Mark Etheridge

Bringing Baseball Back

by Mark Etheridge March 13, 2009 in Baseball

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Baseball used to be America’s pastime.

With the right ambassadors, it can be again.

Major League Baseball has soiled what once was a good name with steroid scandals, outrageous payrolls, and a disconnection with a section of the fan base.  The “me-first” mentality has caused some fans to look elsewhere for their baseball fix.

Judging by record attendance in the college game, many fans are finding amateur play to their liking.  Many of the knocks found in the professional game are absent on college campuses. The primary focus is on the team, not the individual. The same qualities that we were taught as children - loyalty, achieving in school, and working together – all are visible in the college game.

In an age where athletes are often too focused on the individual accomplishment, college baseball has examples of the best of team play.  Even as the talent level has risen dramatically, the game has remained more about the team as opposed to the individual. Players like Andrew Miller and David Price show their wares for Ol’ State U on their way to big paydays in pro ball. But the college rosters are packed with players who impact lives in less public ways.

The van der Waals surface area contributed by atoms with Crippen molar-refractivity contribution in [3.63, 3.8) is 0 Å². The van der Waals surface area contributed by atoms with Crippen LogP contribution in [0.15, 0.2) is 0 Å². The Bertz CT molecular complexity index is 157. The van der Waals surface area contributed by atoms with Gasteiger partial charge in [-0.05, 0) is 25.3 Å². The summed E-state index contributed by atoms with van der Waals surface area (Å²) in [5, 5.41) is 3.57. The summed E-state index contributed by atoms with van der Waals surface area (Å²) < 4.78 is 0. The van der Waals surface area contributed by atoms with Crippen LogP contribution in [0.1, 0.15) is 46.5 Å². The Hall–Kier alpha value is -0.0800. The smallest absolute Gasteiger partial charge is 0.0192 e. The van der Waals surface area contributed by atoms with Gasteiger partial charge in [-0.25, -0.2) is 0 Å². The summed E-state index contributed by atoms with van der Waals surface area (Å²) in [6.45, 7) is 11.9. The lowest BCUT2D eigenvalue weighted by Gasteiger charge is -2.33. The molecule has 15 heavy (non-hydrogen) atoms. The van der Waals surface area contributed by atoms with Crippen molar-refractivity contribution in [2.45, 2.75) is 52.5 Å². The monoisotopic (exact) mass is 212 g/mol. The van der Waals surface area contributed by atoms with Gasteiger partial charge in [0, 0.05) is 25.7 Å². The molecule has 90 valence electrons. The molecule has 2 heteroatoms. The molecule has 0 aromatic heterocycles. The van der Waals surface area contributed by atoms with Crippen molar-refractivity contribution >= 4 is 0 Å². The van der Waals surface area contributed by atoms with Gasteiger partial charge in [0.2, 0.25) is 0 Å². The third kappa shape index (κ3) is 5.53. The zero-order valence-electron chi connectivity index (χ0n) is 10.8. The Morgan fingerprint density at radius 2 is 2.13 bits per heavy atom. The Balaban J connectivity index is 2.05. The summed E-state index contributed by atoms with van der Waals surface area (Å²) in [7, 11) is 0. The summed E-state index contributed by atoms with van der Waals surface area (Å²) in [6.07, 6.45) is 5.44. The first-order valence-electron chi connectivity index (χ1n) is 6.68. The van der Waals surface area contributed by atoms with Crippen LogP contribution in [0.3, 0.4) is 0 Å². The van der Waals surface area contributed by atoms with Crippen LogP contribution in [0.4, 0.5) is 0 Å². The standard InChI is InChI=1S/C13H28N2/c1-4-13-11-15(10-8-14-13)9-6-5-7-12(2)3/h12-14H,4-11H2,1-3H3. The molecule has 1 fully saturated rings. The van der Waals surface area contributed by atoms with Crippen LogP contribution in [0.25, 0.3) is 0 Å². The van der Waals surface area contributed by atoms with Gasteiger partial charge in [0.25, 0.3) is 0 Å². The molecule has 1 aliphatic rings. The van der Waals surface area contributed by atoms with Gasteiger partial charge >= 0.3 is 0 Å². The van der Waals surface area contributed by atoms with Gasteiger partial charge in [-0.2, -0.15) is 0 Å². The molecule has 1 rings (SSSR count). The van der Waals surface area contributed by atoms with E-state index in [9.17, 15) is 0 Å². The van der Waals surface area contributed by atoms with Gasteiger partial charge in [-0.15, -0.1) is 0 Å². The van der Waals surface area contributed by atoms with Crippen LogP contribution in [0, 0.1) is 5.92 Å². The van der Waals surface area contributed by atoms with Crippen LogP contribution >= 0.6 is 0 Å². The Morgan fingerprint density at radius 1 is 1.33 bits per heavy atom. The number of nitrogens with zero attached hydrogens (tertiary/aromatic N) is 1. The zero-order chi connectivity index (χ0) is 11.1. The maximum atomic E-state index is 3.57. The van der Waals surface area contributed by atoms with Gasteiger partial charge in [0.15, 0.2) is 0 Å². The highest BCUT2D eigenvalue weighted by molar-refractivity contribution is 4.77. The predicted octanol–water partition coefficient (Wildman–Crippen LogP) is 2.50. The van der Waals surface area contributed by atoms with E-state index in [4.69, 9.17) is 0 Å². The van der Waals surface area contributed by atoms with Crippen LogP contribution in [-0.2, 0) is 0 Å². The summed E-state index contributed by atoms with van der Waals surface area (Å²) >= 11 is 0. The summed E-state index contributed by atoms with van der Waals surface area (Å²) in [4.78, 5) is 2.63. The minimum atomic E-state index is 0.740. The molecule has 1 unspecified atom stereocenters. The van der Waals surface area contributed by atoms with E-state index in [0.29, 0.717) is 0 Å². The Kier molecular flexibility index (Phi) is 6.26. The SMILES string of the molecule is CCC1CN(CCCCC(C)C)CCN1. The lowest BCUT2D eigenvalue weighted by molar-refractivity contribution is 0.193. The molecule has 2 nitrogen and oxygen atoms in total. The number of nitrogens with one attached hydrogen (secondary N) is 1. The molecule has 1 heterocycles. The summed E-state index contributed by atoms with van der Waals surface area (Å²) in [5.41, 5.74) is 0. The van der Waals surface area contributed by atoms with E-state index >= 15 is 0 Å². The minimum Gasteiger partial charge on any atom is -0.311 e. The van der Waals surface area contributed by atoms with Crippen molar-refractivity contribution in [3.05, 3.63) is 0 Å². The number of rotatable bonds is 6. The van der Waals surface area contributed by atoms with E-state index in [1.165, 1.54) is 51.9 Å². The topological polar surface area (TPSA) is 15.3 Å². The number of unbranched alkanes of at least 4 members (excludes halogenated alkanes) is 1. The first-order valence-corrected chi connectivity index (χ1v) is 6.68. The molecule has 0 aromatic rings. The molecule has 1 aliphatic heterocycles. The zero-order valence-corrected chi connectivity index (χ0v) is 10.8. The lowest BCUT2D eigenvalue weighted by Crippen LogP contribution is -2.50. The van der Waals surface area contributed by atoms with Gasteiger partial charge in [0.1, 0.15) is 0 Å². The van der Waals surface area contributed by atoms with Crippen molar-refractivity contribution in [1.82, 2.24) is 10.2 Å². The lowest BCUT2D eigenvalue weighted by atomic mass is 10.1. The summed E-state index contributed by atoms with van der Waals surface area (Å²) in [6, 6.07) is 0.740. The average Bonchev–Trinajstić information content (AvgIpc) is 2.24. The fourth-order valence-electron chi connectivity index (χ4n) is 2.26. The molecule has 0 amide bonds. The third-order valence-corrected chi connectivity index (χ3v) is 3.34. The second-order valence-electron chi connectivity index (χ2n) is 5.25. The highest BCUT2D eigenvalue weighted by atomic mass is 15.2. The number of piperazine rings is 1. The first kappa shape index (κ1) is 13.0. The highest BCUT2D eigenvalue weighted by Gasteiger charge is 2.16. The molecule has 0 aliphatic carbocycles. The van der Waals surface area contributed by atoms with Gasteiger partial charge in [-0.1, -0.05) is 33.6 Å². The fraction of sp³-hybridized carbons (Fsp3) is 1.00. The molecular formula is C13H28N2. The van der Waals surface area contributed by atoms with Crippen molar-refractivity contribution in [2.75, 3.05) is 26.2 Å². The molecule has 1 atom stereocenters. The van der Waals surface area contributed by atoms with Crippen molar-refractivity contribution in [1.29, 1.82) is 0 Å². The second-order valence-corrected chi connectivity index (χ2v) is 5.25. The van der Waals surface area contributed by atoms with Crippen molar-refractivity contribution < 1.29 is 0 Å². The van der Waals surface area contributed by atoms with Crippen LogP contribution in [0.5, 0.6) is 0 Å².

Inaugural Lowes Senior Class Award winner Emeel Salem read to children with autism at local elementary schools.  Last season’s winner Cole St. Clair visited with and gave advice to several young men from the Omaha School for Boys, a residential group home for at-risk school-aged boys. Both were great players. Both were drafted and may someday be household names for baseball fans. Both faced criticism in some corners for returning for their senior seasons.

Skeptics asked, “What did they have to gain by returning”?  Instead these players viewed it as, “What would I have missed by leaving early?”
Both returned for senior seasons in a sport where the best players leave as soon as they can. Staying in school forfeits a player’s valuable negotiation leverage because as a junior, he has the option to return to school. As a senior, he has no such bargaining tool. If the primary goal is getting paid, leaving as a junior is the way to go.

Salem and St. Clair each opted for a fourth year in college. Both grabbed degrees, grabbed individual honors, and led their team to conference titles. However, if neither ever makes it to the show, they have already positively impacted young lives.

Beyond the on-field accomplishments these veterans produce, their leadership, character, and commitment resonate through the dugout.
“Staying four years and getting my college degree are two things that I’m very proud of,” Salem said in an email.  “I knew that if I’d gone pro after my junior year, it would have been difficult to get back on track and graduate. Also, staying all four years at any school is something that is completely undervalued these days. I wanted to finish out the commitment that I made to the University of Alabama. I owed it to myself and to my school to finish what I started.”

Some players have different perspectives, different outlooks, different itineraries. It takes a special player to put their careers on hold to honor a commitment.
In a sport where ballplayers’ negative publicity rules the airwaves, stories like these need to find ears.